DirectX, WDM, ASIO, are just a few of the windows acronyms for this. To
be fair, DirectX does include format negotiation in a style somewhat
similar to GStreamer, and while its appreciated by desktop developers on
windows for the same reason that gstreamer looks cool, the pro audio
developers prefer to avoid it.
> > so presumably you think that CoreAudio, whose API is twice the size of
> > JACK's and involves massively more complexity, also sucks?
> Considering I wasn't able to find a 10-line code file to output an audio
> stream with CoreAudio in my 5 minutes of googling, I'd say that it does
> indeed suck.
> Btw, for ALSA the first link was this:
> which, apart from the huge lot of setup commands, is reasonably short to
> get started.
> I'm not trying to tell you that there's any technical reason why JACK is
> The only thing that sucks about JACK is that getting started is extremely
> complicated compared to lots of other sound outputs.
the canonical example app for JACK was, against my wishes, "corrupted"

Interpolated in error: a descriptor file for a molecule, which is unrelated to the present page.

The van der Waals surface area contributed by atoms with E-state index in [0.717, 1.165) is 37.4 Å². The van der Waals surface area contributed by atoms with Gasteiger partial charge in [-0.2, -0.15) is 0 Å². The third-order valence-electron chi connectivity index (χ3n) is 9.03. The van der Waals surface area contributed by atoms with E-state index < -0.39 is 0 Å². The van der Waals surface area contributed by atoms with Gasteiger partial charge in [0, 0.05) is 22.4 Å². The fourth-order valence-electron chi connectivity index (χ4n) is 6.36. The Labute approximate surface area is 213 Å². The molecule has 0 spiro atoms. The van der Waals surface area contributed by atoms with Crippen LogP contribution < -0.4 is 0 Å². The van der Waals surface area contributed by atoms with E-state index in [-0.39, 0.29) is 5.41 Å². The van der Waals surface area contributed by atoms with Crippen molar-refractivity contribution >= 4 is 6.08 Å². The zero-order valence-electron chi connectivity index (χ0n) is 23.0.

to include transport control, which is very regrettable. the older
version, and its even simpler twin, jack_monitor, which copies its
inputs to its outputs, is half the size of the ALSA example above.
> And as long as that
> is the case, noone will take JACK as the first choice for audio output
> unless they write their app for JACK.
i've said over and over that i don't want desktop media to write for
JACK. i've been at DAM meetings telling people that gstreamer and/or
pulseaudio are much better ideas. but as i've also said, i want people
to use a callback ("pull") style API because it is the *only* model that
can unify the pro and desktop media worlds. and yes, that involves a
little bit more background - you have to understand what a callback is.
this doesn't seem to have impeded dozens or even hundreds of mostly very
inexperienced OS X freeware developers from cooking up neat little apps,
and i don't see why it should be a burden on linux.
> PS: The pull model used by non-blocking file descriptors is perfectly
> fine. ESD and OSS support that model.
but they do not require it, and because they support
open/read/write/close and because this perceived to be easier by so many
*nix developers, we end up with two worlds - apps written around
pull-requiring APIs and apps based on a push model.